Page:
I’m sure many would agree that American culture places a high value on accomplishment. Many would also agree that constant “doing” comes at price, most often, relational erosion. We can lose an awareness of God, of others, and even of ourselves.
Add stressful events like an election, COVID uncertainty, racial tensions and stresses at home, and life can quickly feel exhausting with little capacity to be attentive to important relationships.
For such a time as this, (Ecclesiastes 3:1), the spiritual discipline of “pause” is an antidote. The discipline of pause is the practice of creating small spaces of time to step away from “doing” and simply “be” during the course of your day. These small spaces of time are different from the “time on task” activities that often measure our days. Sacred “pauses” allow us to breath and refresh our souls as we are reminded again of the presence of God, the gift of loving relationships, and our identity as beloved sons and daughters of God.
To engage the discipline of pause, spiritual guides point to solitude, silence, and stillness as lifesaving corrections to the absurdity of our pace of life, the chaotic interruptions of our days, and the continual demand to do more.
Solitude teaches us the benefit of intentional withdraw to become present to God, to others, and to ourselves. Despite all the texts, tweets, and social media, genuine human connection seems elusive these days. Intentional withdraw for momentary prayer creates a pause allowing us to reset our focus to see and be present with others.
Silence teaches us to listen. Our age is noisy. Few truly listen. Almost everyone talks over other’s sentences. Our days are filled with interruptions. In silence we become quiet to listen again to the voice of God, to people in our lives who speak truthful words of correction and affirmation to us, and to the state of our own souls.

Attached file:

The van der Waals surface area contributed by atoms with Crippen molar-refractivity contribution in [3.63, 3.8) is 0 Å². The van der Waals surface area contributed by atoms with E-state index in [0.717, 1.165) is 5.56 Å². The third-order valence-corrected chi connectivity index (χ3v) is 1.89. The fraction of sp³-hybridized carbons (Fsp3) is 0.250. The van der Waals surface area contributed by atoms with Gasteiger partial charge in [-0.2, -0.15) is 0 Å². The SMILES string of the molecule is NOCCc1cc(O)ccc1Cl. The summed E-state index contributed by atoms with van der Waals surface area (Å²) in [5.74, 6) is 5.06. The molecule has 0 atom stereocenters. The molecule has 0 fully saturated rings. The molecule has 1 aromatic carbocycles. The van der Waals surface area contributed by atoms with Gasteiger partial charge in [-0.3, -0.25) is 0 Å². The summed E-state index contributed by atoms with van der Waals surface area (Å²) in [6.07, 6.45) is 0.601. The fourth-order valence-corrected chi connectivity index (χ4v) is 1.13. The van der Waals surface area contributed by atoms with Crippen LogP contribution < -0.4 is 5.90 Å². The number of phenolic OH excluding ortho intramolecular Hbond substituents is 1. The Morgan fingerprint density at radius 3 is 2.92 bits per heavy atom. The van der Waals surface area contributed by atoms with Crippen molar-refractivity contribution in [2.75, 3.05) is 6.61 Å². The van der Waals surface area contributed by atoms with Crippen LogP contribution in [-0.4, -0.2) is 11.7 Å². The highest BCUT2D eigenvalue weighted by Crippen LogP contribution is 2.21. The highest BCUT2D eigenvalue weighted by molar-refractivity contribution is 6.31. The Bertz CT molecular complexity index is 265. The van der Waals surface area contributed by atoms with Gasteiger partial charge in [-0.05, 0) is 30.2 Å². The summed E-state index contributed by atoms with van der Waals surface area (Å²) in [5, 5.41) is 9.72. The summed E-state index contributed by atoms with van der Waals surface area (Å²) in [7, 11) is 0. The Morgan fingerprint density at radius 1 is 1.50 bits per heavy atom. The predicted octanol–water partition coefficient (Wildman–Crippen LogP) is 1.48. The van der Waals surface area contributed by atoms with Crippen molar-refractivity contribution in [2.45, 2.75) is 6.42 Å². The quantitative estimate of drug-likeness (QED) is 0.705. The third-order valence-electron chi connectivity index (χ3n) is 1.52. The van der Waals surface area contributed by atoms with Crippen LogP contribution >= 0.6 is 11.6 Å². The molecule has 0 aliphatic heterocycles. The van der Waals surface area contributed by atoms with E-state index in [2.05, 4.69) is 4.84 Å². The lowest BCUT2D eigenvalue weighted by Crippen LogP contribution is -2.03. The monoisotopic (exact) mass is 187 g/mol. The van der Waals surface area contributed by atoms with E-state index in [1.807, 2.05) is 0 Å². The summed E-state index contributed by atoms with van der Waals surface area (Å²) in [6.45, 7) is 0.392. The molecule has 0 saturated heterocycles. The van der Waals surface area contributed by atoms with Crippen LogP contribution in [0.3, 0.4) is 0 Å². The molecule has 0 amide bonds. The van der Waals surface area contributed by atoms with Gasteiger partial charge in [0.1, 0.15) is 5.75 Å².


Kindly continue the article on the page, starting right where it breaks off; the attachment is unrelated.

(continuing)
Stillness teaches us restraint. It frees us from the deception that our busyness and productivity make our work indispensable. Slowing our lives down and becoming still before God enables greater discernment regarding what appropriate engagement looks like going forward.
Mother Teresa was an outstanding example of the blending of being and doing. She lived a very active life and built a ministry movement to the world’s poorest people. Yet, five times a day she would pause. Her prayers didn’t support her work. Rather, her work was the fruit of her prayers.
How did she do it? She scheduled regular sacred pauses each day to nurture an inner withdraw (solitude), nurture a listening heart (silence), and to stop (stillness), in order to discern how the Lord was asking her to engage the world.
So how does one begin to practice the discipline of pause? Begin by scheduling several moments each day to enter a place of solitude. As these moments arrive stop, breathe, and relax. Sit for a few moments in the long and loving gaze of Jesus. He is never so distracted by life that he takes his focus off you. He is always ready to give his full attention to you.
As you withdraw, become silent. Notice how you come during these times. Listen for what is most true about you in that moment. Are you distracted by present concerns? Are you overwhelmed by the frantic management of your life? Are you joyful as you notice a blessing from God?
Imagine Jesus giving his full attention to you. Listen to Him remind you that He is your friend, (John, 15:15). Consider how your friend Jesus has been with you in the last few hours? Thank Him for His faithful presence and gifts in your life. Thank Him for a moment to pause and connect with Him.
Listen, as the Holy Spirit reveals where you have fallen short in following Him during the last few hours. Where did you blow past a sign posted by the Holy Spirt warning against a sinful choice? Where did you miss an opportunity to partner with the Holy Spirit in the work of the kingdom?
Then become still. Look forward toward the next few hours. What will you be facing? How is the Lord asking you to show up for the next part of your day? Then ask your friend Jesus for what you need. Ask him for the grace to engage life again as His disciple.
While the world frantically seeks to make sense of a chaotic and uncertain world, followers of Jesus find rest and refreshment for our souls as they encounter God through moments of solitude, silence, and stillness.